The new method does not involve the destruction of embryos or insertion of new genetic material into cells, Vacanti said. It also avoids the problem of rejection: The body may reject stem cells from other people, but this method uses an individual's own mature cells.

To study the STAP cell phenomenon, researchers first genetically altered mice donating stem cells to "label" those cells with the color green. For instance, they modified mice such that their cells would light up green in response to a particular wavelength of light.

The scientists exposed blood cells from these genetically altered mice to an acidic environment. A few days later, they saw that these cells turned into the embryonic-like state and grew in spherical clusters.

Scientists put the cell clusters into a mouse embryo that had not been genetically modified. It turned out, the implanted clusters could form tissues in all of the organs that the researchers tested. The scientists knew that the cells came from the original mouse because they turned green when exposed to a particular light.

Besides modifying acidity, researchers also stressed the cells in other ways, such as lowering the oxygen environment and disrupting the cell membrane. Increasing acidity was one of the most effective methods of turning mouse blood cells into STAP cells.

Among the unknowns about this technique are its effectiveness in humans, and what risks the method might pose.

Vacanti told CNN in January he hopes the process could get tested clinically in humans within three years. He noted that induced pluripotent stem cells are already being explored in Japan in humans and the same "platforms" could be used for STAP cells.

CNN's Yoko Wakatsuki contributed to this report.

ADVERTISEMENT
Part of complete coverage on
Science news
updated 12:56 PM EDT, Mon August 4, 2014
Nichelle Nichols has spent her whole life going where no one has gone before, and at 81 she's still as sassy and straight-talking as you'd expect from an interstellar explorer.
updated 7:52 AM EDT, Tue July 22, 2014
The world's largest flying aquatic insect, with huge, nightmarish pincers, has been discovered in China's Sichuan province.
updated 8:10 AM EDT, Mon June 23, 2014
As fans of "Grey's Anatomy," "ER" and any other hospital-based show can tell you, emergency-room doctors are fighting against time.
updated 7:59 AM EDT, Thu May 29, 2014
Ask 100 robotics scientists why they're inspired to create modern-day automatons and you may get 100 different answers.
updated 12:35 PM EDT, Fri June 13, 2014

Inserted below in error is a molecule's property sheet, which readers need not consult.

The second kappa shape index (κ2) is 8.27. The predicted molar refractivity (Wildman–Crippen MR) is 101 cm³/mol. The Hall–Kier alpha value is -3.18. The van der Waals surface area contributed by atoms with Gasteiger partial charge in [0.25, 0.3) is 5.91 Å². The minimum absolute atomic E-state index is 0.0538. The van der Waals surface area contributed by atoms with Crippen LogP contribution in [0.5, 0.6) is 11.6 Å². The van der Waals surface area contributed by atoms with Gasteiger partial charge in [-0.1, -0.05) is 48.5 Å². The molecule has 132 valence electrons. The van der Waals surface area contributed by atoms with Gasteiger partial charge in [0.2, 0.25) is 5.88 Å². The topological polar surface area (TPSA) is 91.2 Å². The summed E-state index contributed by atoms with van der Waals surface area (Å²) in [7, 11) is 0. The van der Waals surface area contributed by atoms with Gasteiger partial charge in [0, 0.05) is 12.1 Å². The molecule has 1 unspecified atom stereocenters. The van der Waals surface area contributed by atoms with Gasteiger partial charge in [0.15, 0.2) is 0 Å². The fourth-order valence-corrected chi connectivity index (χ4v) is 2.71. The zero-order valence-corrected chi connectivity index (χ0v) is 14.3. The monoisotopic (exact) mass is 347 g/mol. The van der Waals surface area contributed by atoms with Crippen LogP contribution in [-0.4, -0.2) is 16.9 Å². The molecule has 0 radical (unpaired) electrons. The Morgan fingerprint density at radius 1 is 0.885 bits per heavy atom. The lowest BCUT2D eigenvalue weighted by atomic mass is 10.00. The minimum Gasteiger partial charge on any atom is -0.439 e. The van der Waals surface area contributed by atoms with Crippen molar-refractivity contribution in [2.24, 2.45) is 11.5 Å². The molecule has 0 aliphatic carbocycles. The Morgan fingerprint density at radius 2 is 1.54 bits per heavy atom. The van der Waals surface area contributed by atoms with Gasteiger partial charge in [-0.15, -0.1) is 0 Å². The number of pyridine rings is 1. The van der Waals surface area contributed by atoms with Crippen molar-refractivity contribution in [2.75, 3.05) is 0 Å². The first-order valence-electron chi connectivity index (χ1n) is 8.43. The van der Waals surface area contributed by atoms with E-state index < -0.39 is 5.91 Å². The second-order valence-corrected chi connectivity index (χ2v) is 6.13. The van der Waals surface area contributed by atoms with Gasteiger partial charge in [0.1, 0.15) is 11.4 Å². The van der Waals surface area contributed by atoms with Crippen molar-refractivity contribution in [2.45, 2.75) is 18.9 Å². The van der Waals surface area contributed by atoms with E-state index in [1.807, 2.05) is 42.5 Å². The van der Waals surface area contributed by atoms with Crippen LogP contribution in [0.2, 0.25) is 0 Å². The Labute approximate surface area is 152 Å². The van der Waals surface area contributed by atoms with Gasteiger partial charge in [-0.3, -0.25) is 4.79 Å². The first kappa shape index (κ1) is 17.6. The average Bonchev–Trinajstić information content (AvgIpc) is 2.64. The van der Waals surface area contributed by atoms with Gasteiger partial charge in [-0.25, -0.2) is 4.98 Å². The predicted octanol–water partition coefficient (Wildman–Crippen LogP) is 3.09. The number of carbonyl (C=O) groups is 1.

From the air, the Namibian desert looks like it has a bad case of chicken pox.
updated 12:43 PM EDT, Wed May 28, 2014
The trend for nature-inspired designs has spread across industries from crab-style deep-sea vessels to insect-inspired buildings.
updated 8:22 AM EDT, Sun May 25, 2014
Consider it the taxonomist's equivalent of a People magazine's Most Beautiful List.
updated 11:32 AM EDT, Fri May 9, 2014
For the first time, scientists have shown it is possible to alter the biological alphabet and still have a living organism that passes on the genetic information.
updated 7:48 AM EDT, Mon May 5, 2014
Do we really want to go the route of "Jurassic Park"?
updated 8:44 AM EDT, Fri May 2, 2014
Catch a train from the sky! Perhaps in the future, the high-rise superstructures could help revolutionize the way we travel.
updated 10:58 AM EDT, Mon May 5, 2014
In a nondescript hotel ballroom last month at the South by Southwest Interactive festival, Andras Forgacs offered a rare glimpse at the sci-fi future of food.
updated 10:12 AM EDT, Thu March 20, 2014
For a Tyrannosaurus rex looking for a snack, nothing might have tasted quite like the "chicken from hell."
updated 6:29 PM EDT, Fri March 14, 2014
Everyone is familiar with Tyrannosaurus rex, but humanity is only now meeting its much smaller Arctic cousin.
updated 12:12 PM EST, Thu March 6, 2014
At about 33 feet long, weighing 4 to 5 tons and baring large blade-shaped teeth, the dinosaur Torvosaurus gurneyi was a formidable creature.
updated 6:43 AM EST, Fri February 21, 2014
This Pachyrhinosaurus can go to the head of its class.
updated 8:04 AM EDT, Thu March 27, 2014
Science is still trying to work out how exactly we reason through moral problems, and how we judge others on the morality of their actions. But patterns are emerging.
updated 7:06 PM EST, Thu February 27, 2014
A promising way to stop a deadly disease, or an uncomfortable step toward what one leading ethicist called eugenics?
updated 8:07 PM EST, Fri February 14, 2014
Seattle paleontologists safely removed the largest fossilized mammoth tusk discovered in the region from a construction site.
updated 6:13 AM EDT, Tue April 23, 2013
A mysterious, circular structure, with a diameter greater than the length of a Boeing 747 jet, has been discovered submerged about 30 feet underneath the Sea of Galilee in Israel.
updated 5:25 PM EST, Fri January 17, 2014
Every corner of the planet offers some sort of natural peculiarity with an explanation that makes us wish we'd studied harder in junior high Earth science class.
updated 8:20 AM EST, Thu November 14, 2013
Deep in a remote, hot, dry patch of northwestern Australia lies one of the earliest detectable signs of life on the planet, tracing back nearly 3.5 billion years, scientists say.
updated 3:10 PM EDT, Wed September 4, 2013
We leave genetic traces of ourselves wherever we go -- in a strand of hair left on the subway or in saliva on the side of a glass at a cafe.
ADVERTISEMENT
ADVERTISEMENT
ADVERTISEMENT
ADVERTISEMENT